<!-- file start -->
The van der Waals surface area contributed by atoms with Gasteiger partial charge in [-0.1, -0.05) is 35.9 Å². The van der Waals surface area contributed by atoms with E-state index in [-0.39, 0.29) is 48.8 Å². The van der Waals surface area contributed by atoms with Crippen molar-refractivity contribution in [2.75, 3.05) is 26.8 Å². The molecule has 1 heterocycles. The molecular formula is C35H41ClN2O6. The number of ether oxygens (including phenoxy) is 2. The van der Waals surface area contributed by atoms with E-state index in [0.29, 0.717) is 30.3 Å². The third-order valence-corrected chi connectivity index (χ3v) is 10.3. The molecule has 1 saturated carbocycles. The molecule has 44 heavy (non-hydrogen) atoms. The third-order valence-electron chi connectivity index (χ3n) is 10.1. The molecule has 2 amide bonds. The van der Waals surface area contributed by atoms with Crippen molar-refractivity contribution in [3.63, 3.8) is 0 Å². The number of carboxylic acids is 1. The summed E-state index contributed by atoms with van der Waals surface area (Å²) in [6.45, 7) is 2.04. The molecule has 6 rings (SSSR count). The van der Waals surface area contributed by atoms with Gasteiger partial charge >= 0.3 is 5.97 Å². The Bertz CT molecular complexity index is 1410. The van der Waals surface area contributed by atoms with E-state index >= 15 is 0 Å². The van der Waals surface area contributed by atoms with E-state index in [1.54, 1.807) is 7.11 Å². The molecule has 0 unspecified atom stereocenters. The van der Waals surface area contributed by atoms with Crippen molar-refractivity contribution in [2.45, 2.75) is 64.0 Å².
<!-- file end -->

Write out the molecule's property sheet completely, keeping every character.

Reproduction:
The van der Waals surface area contributed by atoms with Gasteiger partial charge in [-0.1, -0.05) is 35.9 Å². The van der Waals surface area contributed by atoms with E-state index in [-0.39, 0.29) is 48.8 Å². The van der Waals surface area contributed by atoms with Crippen molar-refractivity contribution in [2.75, 3.05) is 26.8 Å². The molecule has 1 heterocycles. The molecular formula is C35H41ClN2O6. The number of ether oxygens (including phenoxy) is 2. The van der Waals surface area contributed by atoms with E-state index in [0.29, 0.717) is 30.3 Å². The third-order valence-corrected chi connectivity index (χ3v) is 10.3. The molecule has 1 saturated carbocycles. The molecule has 44 heavy (non-hydrogen) atoms. The third-order valence-electron chi connectivity index (χ3n) is 10.1. The molecule has 2 amide bonds. The van der Waals surface area contributed by atoms with Crippen molar-refractivity contribution in [3.63, 3.8) is 0 Å². The number of carboxylic acids is 1. The summed E-state index contributed by atoms with van der Waals surface area (Å²) in [6.45, 7) is 2.04. The molecule has 6 rings (SSSR count). The van der Waals surface area contributed by atoms with Gasteiger partial charge >= 0.3 is 5.97 Å². The Bertz CT molecular complexity index is 1410. The van der Waals surface area contributed by atoms with E-state index >= 15 is 0 Å². The van der Waals surface area contributed by atoms with E-state index in [1.54, 1.807) is 7.11 Å². The molecule has 0 unspecified atom stereocenters. The van der Waals surface area contributed by atoms with Crippen molar-refractivity contribution in [2.45, 2.75) is 64.0 Å².